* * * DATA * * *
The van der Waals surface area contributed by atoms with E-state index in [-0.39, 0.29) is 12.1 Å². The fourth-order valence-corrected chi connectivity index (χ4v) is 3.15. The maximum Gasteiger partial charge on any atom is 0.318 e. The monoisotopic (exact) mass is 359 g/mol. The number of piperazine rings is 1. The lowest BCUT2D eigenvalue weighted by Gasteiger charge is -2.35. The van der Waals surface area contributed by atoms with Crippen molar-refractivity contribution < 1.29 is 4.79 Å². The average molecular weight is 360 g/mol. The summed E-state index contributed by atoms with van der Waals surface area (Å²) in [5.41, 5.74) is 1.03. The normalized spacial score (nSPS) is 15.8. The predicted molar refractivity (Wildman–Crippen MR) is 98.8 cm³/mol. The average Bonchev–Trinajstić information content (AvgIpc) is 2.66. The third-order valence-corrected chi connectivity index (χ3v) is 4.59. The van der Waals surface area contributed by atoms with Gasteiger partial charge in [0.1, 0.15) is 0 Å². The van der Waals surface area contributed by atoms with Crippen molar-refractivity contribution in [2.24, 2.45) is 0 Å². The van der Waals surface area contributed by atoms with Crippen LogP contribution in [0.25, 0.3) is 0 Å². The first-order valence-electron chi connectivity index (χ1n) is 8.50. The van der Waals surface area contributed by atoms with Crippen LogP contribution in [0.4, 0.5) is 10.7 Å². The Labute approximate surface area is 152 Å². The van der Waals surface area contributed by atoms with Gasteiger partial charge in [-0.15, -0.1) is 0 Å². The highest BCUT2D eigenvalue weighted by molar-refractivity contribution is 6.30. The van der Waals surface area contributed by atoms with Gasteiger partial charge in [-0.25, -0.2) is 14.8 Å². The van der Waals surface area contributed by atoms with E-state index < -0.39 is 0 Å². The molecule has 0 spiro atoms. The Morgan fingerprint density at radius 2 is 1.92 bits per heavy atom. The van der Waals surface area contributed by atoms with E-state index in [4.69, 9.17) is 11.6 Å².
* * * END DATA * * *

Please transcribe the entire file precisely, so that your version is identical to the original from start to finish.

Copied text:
The van der Waals surface area contributed by atoms with E-state index in [-0.39, 0.29) is 12.1 Å². The fourth-order valence-corrected chi connectivity index (χ4v) is 3.15. The maximum Gasteiger partial charge on any atom is 0.318 e. The monoisotopic (exact) mass is 359 g/mol. The number of piperazine rings is 1. The lowest BCUT2D eigenvalue weighted by Gasteiger charge is -2.35. The van der Waals surface area contributed by atoms with Crippen molar-refractivity contribution < 1.29 is 4.79 Å². The average molecular weight is 360 g/mol. The summed E-state index contributed by atoms with van der Waals surface area (Å²) in [5.41, 5.74) is 1.03. The normalized spacial score (nSPS) is 15.8. The predicted molar refractivity (Wildman–Crippen MR) is 98.8 cm³/mol. The average Bonchev–Trinajstić information content (AvgIpc) is 2.66. The third-order valence-corrected chi connectivity index (χ3v) is 4.59. The van der Waals surface area contributed by atoms with Gasteiger partial charge in [0.1, 0.15) is 0 Å². The van der Waals surface area contributed by atoms with Crippen molar-refractivity contribution in [2.24, 2.45) is 0 Å². The van der Waals surface area contributed by atoms with Crippen LogP contribution in [0.25, 0.3) is 0 Å². The first-order valence-electron chi connectivity index (χ1n) is 8.50. The van der Waals surface area contributed by atoms with Crippen LogP contribution in [0.4, 0.5) is 10.7 Å². The Labute approximate surface area is 152 Å². The van der Waals surface area contributed by atoms with Gasteiger partial charge in [-0.15, -0.1) is 0 Å². The highest BCUT2D eigenvalue weighted by molar-refractivity contribution is 6.30. The van der Waals surface area contributed by atoms with Gasteiger partial charge in [-0.25, -0.2) is 14.8 Å². The van der Waals surface area contributed by atoms with E-state index < -0.39 is 0 Å². The molecule has 0 spiro atoms. The Morgan fingerprint density at radius 2 is 1.92 bits per heavy atom. The van der Waals surface area contributed by atoms with E-state index in [4.69, 9.17) is 11.6 Å².